Cyber ​​Threats in the Metaverse | ZDNet.de

Exactly what the Metaverse is supposed to be is still unclear. But cyber threats are already on the horizon, says Anna Collard, SVP Content Strategy & Evangelist at KnowBe4, in a guest post.

The Metaverse may still be a concept at the moment, but the possibilities already seem huge. This becomes especially tangible when you combine the advances and affordability of Augmented Reality (XR) with the decentralized nature and composability of Web3, cryptocurrencies, decentralized finance, and the underlying blockchain technology.

The metaverse aims to transform human engagement and interactions, and push the boundaries of commercialization. In a recent survey of 200 German consumers, the majority of respondents said they had a clear idea of ​​the metaverse. Imagine it half as virtual reality. About a tenth think of a pure game world and only 20% have never heard of it. It is interesting at this stage that for a good third (35%) the advantages of the new digital space predominate. Only a small proportion (14%) view the metaverse critically and only 3% clearly rate it negatively.

Unfortunately, the Metaverse is also a whole new world filled with security risks, vulnerabilities, and legitimate user concerns. Because while these innovations may push the boundaries of human interaction, they also provide new opportunities for fraud, cybercrime and scams.

It is difficult to predict where Metaverse, Web3 and NFT will go or if blockchain will remain a viable infrastructure technology. However, what is already emerging is that these environments require better approaches to information security. The fact is that a lot of money is invested in this area and a lot of money is stolen. Blockchain analytics firm Elliptic reported that DeFi platforms have already lost $12 billion so far.

And the security issues that exist today (fraud, impersonation, credential theft, social engineering, vulnerabilities, misinformation, etc.) will enter the metaverse with humans, potentially causing even more damage. In the metaverse, phishing attacks using deep forgery technology will be able to impersonate trusted institutions or knowledge avatars.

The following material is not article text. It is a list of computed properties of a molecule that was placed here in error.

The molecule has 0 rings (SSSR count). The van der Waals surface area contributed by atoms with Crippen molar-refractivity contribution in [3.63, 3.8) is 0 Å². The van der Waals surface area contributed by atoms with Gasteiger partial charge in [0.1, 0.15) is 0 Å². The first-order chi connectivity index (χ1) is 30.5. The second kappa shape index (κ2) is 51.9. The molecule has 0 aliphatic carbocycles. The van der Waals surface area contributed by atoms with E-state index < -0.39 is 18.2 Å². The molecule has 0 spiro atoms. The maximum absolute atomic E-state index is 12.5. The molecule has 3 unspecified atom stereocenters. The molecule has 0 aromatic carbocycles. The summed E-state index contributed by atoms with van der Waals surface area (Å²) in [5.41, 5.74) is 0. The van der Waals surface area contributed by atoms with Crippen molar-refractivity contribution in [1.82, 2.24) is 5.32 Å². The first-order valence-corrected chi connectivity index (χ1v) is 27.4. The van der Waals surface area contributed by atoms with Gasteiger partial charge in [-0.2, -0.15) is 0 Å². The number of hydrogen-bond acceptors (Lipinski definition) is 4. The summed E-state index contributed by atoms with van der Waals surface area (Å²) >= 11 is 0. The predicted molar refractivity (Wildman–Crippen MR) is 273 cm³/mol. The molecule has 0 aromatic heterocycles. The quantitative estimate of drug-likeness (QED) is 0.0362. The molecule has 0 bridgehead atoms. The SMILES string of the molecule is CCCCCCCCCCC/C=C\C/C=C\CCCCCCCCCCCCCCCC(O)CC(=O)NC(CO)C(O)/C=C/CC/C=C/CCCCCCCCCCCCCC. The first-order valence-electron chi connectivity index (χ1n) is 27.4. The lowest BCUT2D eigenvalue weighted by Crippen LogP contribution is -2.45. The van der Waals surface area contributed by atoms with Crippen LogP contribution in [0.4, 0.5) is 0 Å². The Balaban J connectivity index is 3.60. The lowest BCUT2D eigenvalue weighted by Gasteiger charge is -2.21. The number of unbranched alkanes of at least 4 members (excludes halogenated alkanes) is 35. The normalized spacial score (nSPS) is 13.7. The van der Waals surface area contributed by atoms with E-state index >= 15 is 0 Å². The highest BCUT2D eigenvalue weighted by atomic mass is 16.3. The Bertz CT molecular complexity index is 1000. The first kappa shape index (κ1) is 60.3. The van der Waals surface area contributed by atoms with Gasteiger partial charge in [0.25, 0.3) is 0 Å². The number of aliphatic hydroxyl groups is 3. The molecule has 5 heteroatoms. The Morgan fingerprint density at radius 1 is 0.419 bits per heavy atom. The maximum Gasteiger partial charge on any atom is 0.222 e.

Already today, people interested in the Metaverse are being tricked by phishing scams involving fraudulent NFTs, Metaverse land sales and other dubious Web3 projects via social media, Discord channels, emails and comments on popular YouTube videos offered by Tobe.

Another security issue in the Metaverse is, for example, trolls, but also sexual and racial harassment, which people already face on most digital platforms. However, the immediacy of virtual reality can be even more devastating to the psychological well-being of its victims. These and other concerns are also reflected in the survey results, with more than 60% of participants seeing the greatest danger to users in a possible risk of addiction and the impending loss of reality. Nearly half are concerned about the lack of a legal framework for the use of this innovation, and about 40% consider the possibility of criminals abusing the metaverse as a threat.

The risks for children are particularly high, as they are more likely to explore the metaverse before their parents, and are therefore exposed to inappropriate content without us, the parents or caregivers, noticing. Most existing VR worlds already offer a range of tools to combat this, e.g. B. personal spaces, muting, blocking and reporting malicious or even toxic behavior.

As parents, it is therefore important that they educate themselves and sensitize vulnerable groups like their children to the risks and show them the importance of using these tools to protect themselves and their families in this new world as well as in outside.

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